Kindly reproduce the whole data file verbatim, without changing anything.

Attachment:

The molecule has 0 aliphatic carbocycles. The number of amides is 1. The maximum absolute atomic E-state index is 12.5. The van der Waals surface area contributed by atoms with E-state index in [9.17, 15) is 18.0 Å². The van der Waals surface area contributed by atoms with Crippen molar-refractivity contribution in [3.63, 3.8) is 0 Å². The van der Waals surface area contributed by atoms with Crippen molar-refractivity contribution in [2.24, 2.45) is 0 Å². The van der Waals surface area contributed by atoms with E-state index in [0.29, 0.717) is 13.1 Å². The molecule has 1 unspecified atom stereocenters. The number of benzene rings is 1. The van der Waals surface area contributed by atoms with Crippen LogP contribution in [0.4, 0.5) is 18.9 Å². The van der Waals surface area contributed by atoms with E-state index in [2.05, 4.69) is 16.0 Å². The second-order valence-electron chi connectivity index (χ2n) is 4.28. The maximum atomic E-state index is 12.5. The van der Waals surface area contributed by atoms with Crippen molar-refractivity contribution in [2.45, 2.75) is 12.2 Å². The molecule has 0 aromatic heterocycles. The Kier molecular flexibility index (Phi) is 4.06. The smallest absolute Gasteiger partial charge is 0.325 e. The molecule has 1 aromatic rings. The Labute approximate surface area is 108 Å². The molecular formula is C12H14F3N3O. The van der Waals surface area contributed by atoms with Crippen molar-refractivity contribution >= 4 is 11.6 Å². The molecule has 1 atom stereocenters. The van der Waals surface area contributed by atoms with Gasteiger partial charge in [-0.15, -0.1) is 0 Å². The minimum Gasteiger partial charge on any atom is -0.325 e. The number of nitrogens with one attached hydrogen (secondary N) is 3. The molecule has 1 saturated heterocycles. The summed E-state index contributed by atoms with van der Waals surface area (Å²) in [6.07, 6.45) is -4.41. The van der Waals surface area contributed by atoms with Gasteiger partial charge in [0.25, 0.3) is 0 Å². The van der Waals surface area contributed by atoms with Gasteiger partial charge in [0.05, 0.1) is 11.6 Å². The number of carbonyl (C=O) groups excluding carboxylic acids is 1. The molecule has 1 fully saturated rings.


The molecule has 0 aliphatic carbocycles. The number of amides is 1. The maximum absolute atomic E-state index is 12.5. The van der Waals surface area contributed by atoms with E-state index in [9.17, 15) is 18.0 Å². The van der Waals surface area contributed by atoms with Crippen molar-refractivity contribution in [3.63, 3.8) is 0 Å². The van der Waals surface area contributed by atoms with Crippen molar-refractivity contribution in [2.24, 2.45) is 0 Å². The van der Waals surface area contributed by atoms with E-state index in [0.29, 0.717) is 13.1 Å². The molecule has 1 unspecified atom stereocenters. The number of benzene rings is 1. The van der Waals surface area contributed by atoms with Crippen LogP contribution in [0.4, 0.5) is 18.9 Å². The van der Waals surface area contributed by atoms with E-state index in [2.05, 4.69) is 16.0 Å². The second-order valence-electron chi connectivity index (χ2n) is 4.28. The maximum atomic E-state index is 12.5. The van der Waals surface area contributed by atoms with Crippen molar-refractivity contribution in [2.45, 2.75) is 12.2 Å². The molecule has 0 aromatic heterocycles. The Kier molecular flexibility index (Phi) is 4.06. The smallest absolute Gasteiger partial charge is 0.325 e. The molecule has 1 aromatic rings. The Labute approximate surface area is 108 Å². The molecular formula is C12H14F3N3O. The van der Waals surface area contributed by atoms with Crippen molar-refractivity contribution >= 4 is 11.6 Å². The molecule has 1 atom stereocenters. The van der Waals surface area contributed by atoms with Gasteiger partial charge in [-0.15, -0.1) is 0 Å². The minimum Gasteiger partial charge on any atom is -0.325 e. The number of nitrogens with one attached hydrogen (secondary N) is 3. The molecule has 1 saturated heterocycles. The summed E-state index contributed by atoms with van der Waals surface area (Å²) in [6.07, 6.45) is -4.41. The van der Waals surface area contributed by atoms with Gasteiger partial charge in [0.25, 0.3) is 0 Å². The van der Waals surface area contributed by atoms with Gasteiger partial charge in [0.05, 0.1) is 11.6 Å². The number of carbonyl (C=O) groups excluding carboxylic acids is 1. The molecule has 1 fully saturated rings.